When studying esoterics you should always aim at grasping essentials. You may ask yourself whether there is any study of the esoteric world view that is more essential than the one designed to explain consciousness development.
In the new age teachings, there is much talk of consciousness development, but the account given is neither continuous nor logical. Often too much attention is directed to purely physical or physiological issues, such as the human DNA structure, but very little is said about the nature of consciousness. (I realize the difficulty of criticizing the new age teachings on account of their great variation and considerable mutual inconsistencies. But I could cite as an instance here the Secret of the Flower of Life books by Drunvalo Melchizedek, which illustrate fairly well what I am saying.)
Theosophy – C.W. Leadbeater being its most important systematic exponent – and the teaching of Alice. A. Bailey afford many details on consciousness development, but they never explain the most basic fact of the process – the consciousness development of the self, of the monad – since the understanding of the fact that the self is a monad, a primordial atom, was absent from Oriental esoterics, which even Occidental esoterics made the basis of its presentation when appearing before the public after 1875.
Henry T. Laurency criticizes this deficiency of the theosophic teachings succinctly and to the point: ”Many students of theosophical literature have vainly searched for the ‘self’, wondering where it is. They are aware that they are ‘selves’, but to theosophists the self is always something else and somewhere else. Theosophists appear not to have understood that the self is a primordial atom, that the self is the monad, that the self is the individual, and that the self is the personality, that the self is centred in the lowest triad.” (Henry T. Laurency, Knowledge of Life Three, 5.24.1)
Only Pythagorean hylozoics has explained the basic esoteric fact of the monad. This will of course be elucidated in the following. The present writer, being a Pythagorean, finds it very hard to digest that the theosophists and subsequently Alice A. Bailey confused the monad with the third triad. You will need an intellectual machete to clear a path of understanding through the jungle of esoteric terms grown thick since 1875. Two clarifications to begin with:
(1) Only monads can be conscious beings. By “conscious beings” we understand self-conscious ones. The cosmos is made up of monads and envelopes for monads. An envelope is always conscious in a lower degree than the monad for which the envelope is intended. If an envelope (man’s physical envelope, for instance) displays self-consciousness, it is only because the monad (or self) residing in it is self-conscious.
(2) It goes against logic and conflicts with reality to talk about someone’s “higher self”, for the lower (this someone) cannot possess the higher (the “higher self”), and the higher self must be the true self possessing (and by virtue of its possession using) the lower self, which therefore must be just an apparent self. The talk about someone’s “higher self” reveals a thoughtlessness of the same order as is manifest in such expressions as “my monad” instead of the only expression possible in this connection: “I, the monad”. Let us now proceed to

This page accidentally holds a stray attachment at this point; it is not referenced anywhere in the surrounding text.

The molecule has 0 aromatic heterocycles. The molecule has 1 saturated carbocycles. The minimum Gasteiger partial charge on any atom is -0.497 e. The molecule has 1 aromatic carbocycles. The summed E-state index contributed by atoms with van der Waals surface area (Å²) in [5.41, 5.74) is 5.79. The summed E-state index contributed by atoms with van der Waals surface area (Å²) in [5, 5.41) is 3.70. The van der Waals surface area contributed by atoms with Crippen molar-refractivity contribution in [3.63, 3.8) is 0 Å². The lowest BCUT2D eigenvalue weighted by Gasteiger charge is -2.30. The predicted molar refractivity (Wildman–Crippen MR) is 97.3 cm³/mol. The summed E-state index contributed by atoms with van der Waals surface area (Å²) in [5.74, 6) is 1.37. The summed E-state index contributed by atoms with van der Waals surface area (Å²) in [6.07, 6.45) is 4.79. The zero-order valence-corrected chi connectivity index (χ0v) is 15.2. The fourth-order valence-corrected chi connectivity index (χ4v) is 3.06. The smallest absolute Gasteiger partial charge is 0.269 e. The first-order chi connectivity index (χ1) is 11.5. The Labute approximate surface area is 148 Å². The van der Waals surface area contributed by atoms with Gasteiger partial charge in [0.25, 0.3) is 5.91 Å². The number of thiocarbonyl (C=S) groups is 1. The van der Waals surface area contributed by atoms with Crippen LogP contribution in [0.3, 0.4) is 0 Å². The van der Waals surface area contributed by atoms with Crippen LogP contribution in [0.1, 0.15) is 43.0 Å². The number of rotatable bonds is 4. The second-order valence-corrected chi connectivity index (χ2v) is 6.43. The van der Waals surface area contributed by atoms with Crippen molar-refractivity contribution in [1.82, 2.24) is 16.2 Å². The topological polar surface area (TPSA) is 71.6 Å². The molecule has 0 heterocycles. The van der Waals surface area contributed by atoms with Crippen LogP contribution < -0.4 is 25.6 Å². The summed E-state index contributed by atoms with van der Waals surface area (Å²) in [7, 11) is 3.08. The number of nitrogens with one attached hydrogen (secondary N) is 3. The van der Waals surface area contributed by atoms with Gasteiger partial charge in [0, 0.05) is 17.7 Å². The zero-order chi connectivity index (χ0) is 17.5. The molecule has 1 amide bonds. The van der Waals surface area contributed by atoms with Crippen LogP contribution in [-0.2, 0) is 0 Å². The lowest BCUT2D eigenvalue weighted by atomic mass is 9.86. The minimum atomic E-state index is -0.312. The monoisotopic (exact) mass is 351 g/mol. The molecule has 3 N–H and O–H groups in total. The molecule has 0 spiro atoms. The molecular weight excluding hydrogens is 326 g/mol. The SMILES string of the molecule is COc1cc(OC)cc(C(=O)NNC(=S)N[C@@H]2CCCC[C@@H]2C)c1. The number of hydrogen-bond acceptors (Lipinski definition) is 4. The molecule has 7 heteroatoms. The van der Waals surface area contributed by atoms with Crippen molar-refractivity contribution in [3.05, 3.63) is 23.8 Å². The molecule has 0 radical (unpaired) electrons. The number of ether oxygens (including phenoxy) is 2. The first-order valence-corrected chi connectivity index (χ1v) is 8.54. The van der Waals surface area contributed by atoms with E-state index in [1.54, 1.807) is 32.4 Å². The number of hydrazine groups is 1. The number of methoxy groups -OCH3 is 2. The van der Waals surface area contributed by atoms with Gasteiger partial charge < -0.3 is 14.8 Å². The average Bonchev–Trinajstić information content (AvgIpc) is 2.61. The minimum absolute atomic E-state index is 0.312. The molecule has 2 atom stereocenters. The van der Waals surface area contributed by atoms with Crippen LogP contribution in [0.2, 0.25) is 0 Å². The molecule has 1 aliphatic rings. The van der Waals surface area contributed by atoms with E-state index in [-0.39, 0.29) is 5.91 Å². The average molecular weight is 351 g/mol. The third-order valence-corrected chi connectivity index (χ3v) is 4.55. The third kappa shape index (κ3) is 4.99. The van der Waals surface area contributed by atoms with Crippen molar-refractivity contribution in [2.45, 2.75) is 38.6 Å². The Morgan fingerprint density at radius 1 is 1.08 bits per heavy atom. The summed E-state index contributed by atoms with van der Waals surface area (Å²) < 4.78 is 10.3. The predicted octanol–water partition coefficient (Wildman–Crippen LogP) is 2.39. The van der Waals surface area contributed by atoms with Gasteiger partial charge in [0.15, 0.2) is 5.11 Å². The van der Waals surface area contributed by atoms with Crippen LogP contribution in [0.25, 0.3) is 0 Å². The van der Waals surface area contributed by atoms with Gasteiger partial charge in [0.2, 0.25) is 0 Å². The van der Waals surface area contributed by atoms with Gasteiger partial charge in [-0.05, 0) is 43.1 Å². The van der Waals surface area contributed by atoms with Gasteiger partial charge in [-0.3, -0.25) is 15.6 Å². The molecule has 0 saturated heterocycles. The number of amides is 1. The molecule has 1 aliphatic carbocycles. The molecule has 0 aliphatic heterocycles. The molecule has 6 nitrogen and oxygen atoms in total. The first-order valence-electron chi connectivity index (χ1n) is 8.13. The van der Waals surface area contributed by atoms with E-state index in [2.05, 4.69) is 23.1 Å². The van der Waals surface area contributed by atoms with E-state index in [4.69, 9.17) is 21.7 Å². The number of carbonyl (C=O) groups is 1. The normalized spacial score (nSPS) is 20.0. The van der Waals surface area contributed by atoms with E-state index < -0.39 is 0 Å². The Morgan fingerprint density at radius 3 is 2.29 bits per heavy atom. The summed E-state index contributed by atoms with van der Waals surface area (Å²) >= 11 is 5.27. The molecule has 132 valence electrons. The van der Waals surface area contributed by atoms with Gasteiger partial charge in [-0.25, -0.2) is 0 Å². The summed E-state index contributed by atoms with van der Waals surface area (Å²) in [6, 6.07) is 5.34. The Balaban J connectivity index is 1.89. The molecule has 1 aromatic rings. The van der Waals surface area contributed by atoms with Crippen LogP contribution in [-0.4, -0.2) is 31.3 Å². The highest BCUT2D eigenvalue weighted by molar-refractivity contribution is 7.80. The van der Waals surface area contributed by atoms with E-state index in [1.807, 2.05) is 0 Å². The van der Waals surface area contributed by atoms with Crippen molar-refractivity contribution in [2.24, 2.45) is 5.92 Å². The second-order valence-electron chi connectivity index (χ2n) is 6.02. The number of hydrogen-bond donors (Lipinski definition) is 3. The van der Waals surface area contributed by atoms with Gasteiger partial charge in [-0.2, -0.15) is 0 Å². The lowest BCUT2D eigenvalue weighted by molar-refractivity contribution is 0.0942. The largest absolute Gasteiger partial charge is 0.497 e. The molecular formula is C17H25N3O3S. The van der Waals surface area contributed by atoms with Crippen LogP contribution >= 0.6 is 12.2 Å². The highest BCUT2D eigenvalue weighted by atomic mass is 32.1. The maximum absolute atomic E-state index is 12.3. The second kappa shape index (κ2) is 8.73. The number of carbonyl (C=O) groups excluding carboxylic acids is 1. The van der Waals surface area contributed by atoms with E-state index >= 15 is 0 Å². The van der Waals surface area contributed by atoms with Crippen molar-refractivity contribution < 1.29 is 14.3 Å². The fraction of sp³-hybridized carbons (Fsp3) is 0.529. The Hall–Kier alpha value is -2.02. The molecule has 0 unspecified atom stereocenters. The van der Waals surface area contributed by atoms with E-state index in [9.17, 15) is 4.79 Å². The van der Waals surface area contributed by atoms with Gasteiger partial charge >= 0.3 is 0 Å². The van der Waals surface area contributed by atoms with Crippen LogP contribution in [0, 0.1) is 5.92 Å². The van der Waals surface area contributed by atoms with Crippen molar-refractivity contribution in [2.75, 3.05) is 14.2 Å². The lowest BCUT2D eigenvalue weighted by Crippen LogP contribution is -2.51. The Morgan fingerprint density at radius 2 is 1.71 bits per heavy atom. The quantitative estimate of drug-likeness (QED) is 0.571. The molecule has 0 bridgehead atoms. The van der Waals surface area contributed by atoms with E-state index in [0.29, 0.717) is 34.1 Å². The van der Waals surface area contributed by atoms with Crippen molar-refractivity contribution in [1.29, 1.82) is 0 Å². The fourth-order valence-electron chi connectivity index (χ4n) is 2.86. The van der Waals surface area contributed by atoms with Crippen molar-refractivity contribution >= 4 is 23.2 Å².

The Problem of the Self
The two hylozoic fundamental teachings on the three aspects of cosmic reality and the atomic structure of cosmic matter logically emanate from the Pythagorean teaching on the monad. Because the fact that everything in the cosmos is by nature atomic depends on the fact that everything in the cosmos ultimately is made up primordial atoms – monads. And the fact that everything in the cosmos is a trinity of matter, consciousness, and motion depends on the fact that the primordial atoms have those three aspects.
This monadology, this teaching on the monads, is part of the inmost essence of Pythagorean hylozoics, is part of what distinguishes hylozoics from all the other esoteric systems. It is to be seen that this teaching on the monads affords the explanation of a number of problems of the esoteric knowledge. Without monadology, these problems will remain unsolved, and in the absence of their solution fictions have arisen.
The first and foremost problem, the problem of the self, sums up the other four.
In the older esoterics, they avoided as much as possible to study the matter aspect. The object was to direct the disciples’ undivided attention to the consciousness aspect, since this makes it easier to acquire the higher kinds of consciousness and the essential qualities. Man’s attention to the material side of this process in himself – the exchange of lower molecular kinds for higher kinds in his envelopes, the activity of the various envelope centres (chakras), etc. – can only disturb (energy follows thought!) his natural evolution. Likewise, it is superstitious to believe, as do certain new age groups, that you develop your consciousness by working at “purifying your inner bodies” or “gaining control over your chakras” by meditating on them. It is superstitious because it is a confusion of cause and effect. You “purify your inner bodies” (that is to say, lower molecular kinds are replaced with higher ones in your envelopes) and you “gain control over your chakras” as results of your acquisition of a higher kind of consciousness with its stronger will or energy aspect (which has a purifying effect on the envelopes and a controlling effect on their chakras). However, this higher consciousness is an aspect of the life of unity. It can never be attained with egoistic motives of mere individual development but only on the path of unity: giving out love, sacrifice, service, work for mankind.